Hannah Lee Johnson
Emergent Literacy
02.28.01

The B…b…b…broken car

Rationale:
 Once a child has learned their alphabet the next step is learning the phonemes that go along with the letter names.  In this lesson the phoneme /b/ will be introduced and investigated.  The child will learn to recognize /b/ in spoken words by practicing it in rhymes and seeing the phoneme in written text.

Materials:
 Chart w/ “Bad Billy bakes beautiful bread for breakfast.”
 White blank paper
 Squares
 Pencils
 Primary paper
 Chalkboard (big paper)
 Chalk or pen
 Familiar book (one or two)
 Recording and words for “Baa, baa black sheep…”
 A sheet with comparison words (bad/fad, black/cat, bakery/store, etc.)
 Kid safe scissors
 Sheet of squares with pictures (/b/ pictures and non-/b/ pictures)

Procedures:
1. I am going to start by explaining to the child that the alphabet letters don’t only have their letter names, but they have other sounds as well.  These identities are made with the parts of our mouth.  Today we will work on the mouth move /b/.  /b/ is in many words, which we will be able to spot in our books and in our written words.
2. Ask the students: Have you ever heard a car that couldn’t run well or was about to break down?  What does it sound like?  That is the mouth move that we are looking for.  Let us all hold our hands up like we are driving our car with our hands on the steering wheel, and pretend our car is breaking down.  /b/…/b/…/b/…you can pretend your car is lurching forward.  /b/ is a short breath sound made with our lips pressed together and air is let out quickly.  The teacher emphasizes /b/ as she makes sure the other students are catching on.
3. Now we are going to work with this sound that comes from how our mouth moves.  Every time you hear the /b/, let us all put our hands on our pretend steering wheel and pretend that we are driving our broken car.  (Good…you heard the /b/ in broken!).  Refer to the chart and read “Bad Billy bakes beautiful bread for breakfast.”   Now we are all going to read this together and we all know to drive our cars when we hear the /b/.  Now when we read this together lets draw out the /b/. “ Bbbbad Bbbbilly bbbakes bbbeautiful bbbread for bbbreakfast.”  Now can we separate the /b/ from the word when we say the sentence.  “/b/ ad /b/ illy /b/ akes /b/ eautiful /b/ read for /b/ reakfast.”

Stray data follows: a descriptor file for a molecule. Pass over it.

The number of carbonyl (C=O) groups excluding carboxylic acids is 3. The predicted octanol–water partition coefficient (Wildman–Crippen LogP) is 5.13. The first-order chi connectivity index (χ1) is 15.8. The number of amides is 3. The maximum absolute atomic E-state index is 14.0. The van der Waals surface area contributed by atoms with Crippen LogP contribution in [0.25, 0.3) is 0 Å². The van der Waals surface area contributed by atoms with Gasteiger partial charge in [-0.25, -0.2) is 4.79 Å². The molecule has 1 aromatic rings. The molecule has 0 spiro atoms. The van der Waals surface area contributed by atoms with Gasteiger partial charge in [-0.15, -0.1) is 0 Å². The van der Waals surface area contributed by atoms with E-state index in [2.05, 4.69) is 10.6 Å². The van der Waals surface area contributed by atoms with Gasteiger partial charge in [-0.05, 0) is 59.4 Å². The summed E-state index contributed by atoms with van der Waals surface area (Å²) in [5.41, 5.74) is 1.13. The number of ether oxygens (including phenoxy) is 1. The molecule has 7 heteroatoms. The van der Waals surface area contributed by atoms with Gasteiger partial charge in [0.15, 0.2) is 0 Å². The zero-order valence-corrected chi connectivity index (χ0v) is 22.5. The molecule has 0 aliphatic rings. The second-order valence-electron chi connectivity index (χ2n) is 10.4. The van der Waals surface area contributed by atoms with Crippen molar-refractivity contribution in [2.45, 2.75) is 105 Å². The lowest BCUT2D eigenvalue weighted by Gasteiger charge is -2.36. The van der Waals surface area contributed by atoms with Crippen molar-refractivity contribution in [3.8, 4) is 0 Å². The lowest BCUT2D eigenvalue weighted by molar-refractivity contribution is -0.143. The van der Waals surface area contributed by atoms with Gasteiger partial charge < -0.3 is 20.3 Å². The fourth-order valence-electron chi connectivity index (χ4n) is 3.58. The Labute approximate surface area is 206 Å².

4. Now we are going to find some of our own words that have /b/ in them.  “Let me show you how I decide if the word has a /b/.  My lips come together and a quick breath is let out.  I hear the /b/ in bake not cake." At this point ask the students to tell you their ideas and you will write them down on the board.  After we have a good list of words with /b/ in them, then the students will take out their paper and write 5 of the words on their paper. After they have written the words on their paper, have them go back and reread the words and circle the letter that makes the /b/.
5. If the students aren’t at a stage where they can recognize and spell words with the /b/ in them, then have a list of words already printed out that you can read from and ask the students to tell you which word has the /b/ in it.  For example: Does the word “black” or “cat” have the /b/ in it?  Do you hear /b/ in “bear” or “chair?”
6. The students then can play tic-tac-toe with the words that have the /b/ in them versus the words that don’t.  Have the students break up into pairs of two.  Give each student 5 blank squares and have them draw a tic-tac-toe board on another blank piece of paper, which is big enough to hold the squares that you just handed out.  Have each child put 5 words with the /b/ on one side of their card and on the other side of their cards 5 words without the /b/ in the word.  After the students have done this, for the first game one student plays with their words with /b/ and the other student plays with their non-/b/ words.  For the second game the student’s switch.  Meanwhile, as the students play their cards they say the words.
7. If the students aren’t able to write their own words or read yet, have a sheet of squares with pictures in them, which they can cut out with kid safe scissors.  Have five pictures that have the /b/ in them and five that don’t.  Then the students can play tic-tac-toe with the pictures instead of the words.
8. Now we are going to read a familiar book.  Try and choose one that the students really enjoy and are into.  As you read to them, ask the students to hold their hands up like they are driving a car when they hear /b/.   After we read our book, we are going to sing “Baa, baa black sheep….” Here we are going to once again emphasize the /b/ and whenever we hear this we will pretend to drive our car.
    -Other books that emphasize phoneme sounds are:
     My very first book of sounds. By Eric Carle
     Dr. Suess’s ABC’s
    Barthalamew and the Oableck. (Dr. Suess) soundtrack available
9. To make sure that each child has this /b/ phoneme down, I am going to give them a sheet with pictures on it and have the students circle the picture that has the /b/ in it.

References:
Murray, Dr. Bruce. “A Model Lesson Design.”
http://www.auburn.edu/rdggenie Reading Genie

Questions?  Email me for answers!

Click here to return to Breakthroughs